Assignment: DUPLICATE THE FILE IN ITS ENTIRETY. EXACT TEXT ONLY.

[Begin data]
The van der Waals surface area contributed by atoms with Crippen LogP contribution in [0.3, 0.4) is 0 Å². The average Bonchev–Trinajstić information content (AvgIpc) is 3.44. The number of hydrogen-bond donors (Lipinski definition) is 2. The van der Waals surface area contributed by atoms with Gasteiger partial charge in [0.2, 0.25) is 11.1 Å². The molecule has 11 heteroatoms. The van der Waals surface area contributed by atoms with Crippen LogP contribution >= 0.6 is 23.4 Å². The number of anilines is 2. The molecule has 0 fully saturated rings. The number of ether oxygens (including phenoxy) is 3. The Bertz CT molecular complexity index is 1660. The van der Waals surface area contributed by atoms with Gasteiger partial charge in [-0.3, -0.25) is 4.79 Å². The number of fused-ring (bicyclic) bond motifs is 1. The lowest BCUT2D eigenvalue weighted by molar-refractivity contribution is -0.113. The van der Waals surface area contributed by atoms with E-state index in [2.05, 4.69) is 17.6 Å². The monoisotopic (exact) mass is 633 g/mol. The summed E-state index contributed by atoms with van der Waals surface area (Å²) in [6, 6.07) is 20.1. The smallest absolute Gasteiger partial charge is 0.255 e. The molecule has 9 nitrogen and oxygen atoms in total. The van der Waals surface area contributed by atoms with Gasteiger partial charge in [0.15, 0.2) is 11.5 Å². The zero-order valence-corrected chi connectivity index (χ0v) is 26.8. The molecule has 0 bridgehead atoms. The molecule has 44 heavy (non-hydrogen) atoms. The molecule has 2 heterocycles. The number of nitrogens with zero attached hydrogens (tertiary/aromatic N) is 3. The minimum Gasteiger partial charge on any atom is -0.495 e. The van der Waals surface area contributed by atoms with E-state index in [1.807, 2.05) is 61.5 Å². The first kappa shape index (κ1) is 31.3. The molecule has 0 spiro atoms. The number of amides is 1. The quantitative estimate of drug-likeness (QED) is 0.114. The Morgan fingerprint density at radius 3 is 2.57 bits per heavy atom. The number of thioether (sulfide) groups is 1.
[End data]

The van der Waals surface area contributed by atoms with Crippen LogP contribution in [0.3, 0.4) is 0 Å². The average Bonchev–Trinajstić information content (AvgIpc) is 3.44. The number of hydrogen-bond donors (Lipinski definition) is 2. The van der Waals surface area contributed by atoms with Gasteiger partial charge in [0.2, 0.25) is 11.1 Å². The molecule has 11 heteroatoms. The van der Waals surface area contributed by atoms with Crippen LogP contribution >= 0.6 is 23.4 Å². The number of anilines is 2. The molecule has 0 fully saturated rings. The number of ether oxygens (including phenoxy) is 3. The Bertz CT molecular complexity index is 1660. The van der Waals surface area contributed by atoms with Gasteiger partial charge in [-0.3, -0.25) is 4.79 Å². The number of fused-ring (bicyclic) bond motifs is 1. The lowest BCUT2D eigenvalue weighted by molar-refractivity contribution is -0.113. The van der Waals surface area contributed by atoms with E-state index in [2.05, 4.69) is 17.6 Å². The monoisotopic (exact) mass is 633 g/mol. The summed E-state index contributed by atoms with van der Waals surface area (Å²) in [6, 6.07) is 20.1. The smallest absolute Gasteiger partial charge is 0.255 e. The molecule has 9 nitrogen and oxygen atoms in total. The van der Waals surface area contributed by atoms with Gasteiger partial charge in [0.15, 0.2) is 11.5 Å². The zero-order valence-corrected chi connectivity index (χ0v) is 26.8. The molecule has 0 bridgehead atoms. The molecule has 44 heavy (non-hydrogen) atoms. The molecule has 2 heterocycles. The number of nitrogens with zero attached hydrogens (tertiary/aromatic N) is 3. The minimum Gasteiger partial charge on any atom is -0.495 e. The van der Waals surface area contributed by atoms with E-state index in [1.807, 2.05) is 61.5 Å². The first kappa shape index (κ1) is 31.3. The molecule has 0 spiro atoms. The number of amides is 1. The quantitative estimate of drug-likeness (QED) is 0.114. The Morgan fingerprint density at radius 3 is 2.57 bits per heavy atom. The number of thioether (sulfide) groups is 1.